Story by Lyda Kay Ferree, The Southern Lifestyles Lady
Is any beverage so redolent with allure and mystery as Champagne? Surely, no drink is as reliably expensive, nor can we think of one more loaded with joy when the cork pops. Bottles worth a vintage designation come around only every few years, while brand names like Taittinger, Nicolas Feuillatte and Perrier-Jouet ease off the tongue with imposing style.
No wonder many of us are intimidated when it comes time to buy bubbly for a special occasion like a wedding reception. But while you can spend a lot on a bottle of Champagne, you might just spend a few dollars on a sparkling wine. So, beyond the price tag, what’s the difference?
Behind the Label
Champagne’s mystique is all about terroir, the term that describes France’s wine appellation d’origine controlee (AOC) system. It implies that the land on which grapes are grown imparts specific qualities to its wines. That’s why true Champagne wine can only come from the Champagne region, just east of Paris.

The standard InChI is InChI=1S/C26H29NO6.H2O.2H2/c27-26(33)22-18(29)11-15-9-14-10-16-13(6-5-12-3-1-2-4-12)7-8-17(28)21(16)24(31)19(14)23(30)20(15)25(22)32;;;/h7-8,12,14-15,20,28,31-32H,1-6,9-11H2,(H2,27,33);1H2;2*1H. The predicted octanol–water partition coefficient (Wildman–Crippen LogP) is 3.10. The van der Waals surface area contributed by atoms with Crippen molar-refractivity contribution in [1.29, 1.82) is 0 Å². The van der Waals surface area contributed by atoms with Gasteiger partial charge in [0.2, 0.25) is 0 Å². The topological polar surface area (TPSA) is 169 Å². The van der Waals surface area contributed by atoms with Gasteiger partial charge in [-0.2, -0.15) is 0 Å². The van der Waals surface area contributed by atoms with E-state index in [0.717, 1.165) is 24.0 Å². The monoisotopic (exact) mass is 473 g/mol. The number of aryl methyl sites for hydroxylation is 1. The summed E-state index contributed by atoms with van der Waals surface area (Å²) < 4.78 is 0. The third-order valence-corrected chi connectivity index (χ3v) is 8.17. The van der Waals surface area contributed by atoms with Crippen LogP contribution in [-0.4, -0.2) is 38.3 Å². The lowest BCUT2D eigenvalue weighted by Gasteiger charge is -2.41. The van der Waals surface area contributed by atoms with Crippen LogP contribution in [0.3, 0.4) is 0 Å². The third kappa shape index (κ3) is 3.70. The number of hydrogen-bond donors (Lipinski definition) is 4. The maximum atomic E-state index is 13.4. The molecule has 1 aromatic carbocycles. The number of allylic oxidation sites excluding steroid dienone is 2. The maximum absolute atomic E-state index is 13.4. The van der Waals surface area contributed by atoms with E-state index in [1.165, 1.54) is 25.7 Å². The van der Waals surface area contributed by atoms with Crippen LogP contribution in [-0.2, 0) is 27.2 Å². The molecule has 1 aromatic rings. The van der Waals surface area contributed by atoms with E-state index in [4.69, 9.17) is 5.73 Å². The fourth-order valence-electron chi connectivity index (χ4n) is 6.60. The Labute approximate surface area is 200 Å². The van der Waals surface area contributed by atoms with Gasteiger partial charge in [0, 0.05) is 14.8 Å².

While the region is notable for its uniquely chalky soil and cool climate, Champagne didn’t become the planet’s classiest beverage simply thanks to a quirk of geography. The appellation is also a signpost for legally mandated quality control. Just three grape varietals are allowed in Champagne: chardonnay, pinot noir, and pinot meunier. There are strict viticulture rules, and only the traditional methode Champenoise may be used in its production.
Every few years, when a harvest is of above average quality, that year’s grapes might be used to craft a vintage year Champagne. Otherwise, NV on the label indicates non-vintage wine—a bottle blending harvest of multiple years, closely adhering to the same house style year after year. But quality is still high: even NV Champagne cannot be sold until it has aged in the bottle for at least 15 months.
Because Champagne production is so well-regulated, it’s almost impossible to find a bad one. A $25 bottle—roughly the baseline price—will be very drinkable. But the cost goes much higher for a premier cru, and higher still for a bottle from the 17 highest-rated vineyards, classified as grand cru.
Champagne has become a particularly alluring trademark. The name has been co-opted to describe sparkling wine from just about anywhere. When you’re departing on a cruise and the captain invites you to the obligatory Champagne toast—it’s sparkling wine, not Champagne. The same goes for all but the most expensive weddings.
It’s what some call “the cheap stuff” foisted upon unsuspecting sippers that has contributed to the impression many of us have, that Champagne is—by nature—sweet. While it was once true, today’s Champagnes are quite a bit more dry and sophisticated.
Alternative Sparkling Wines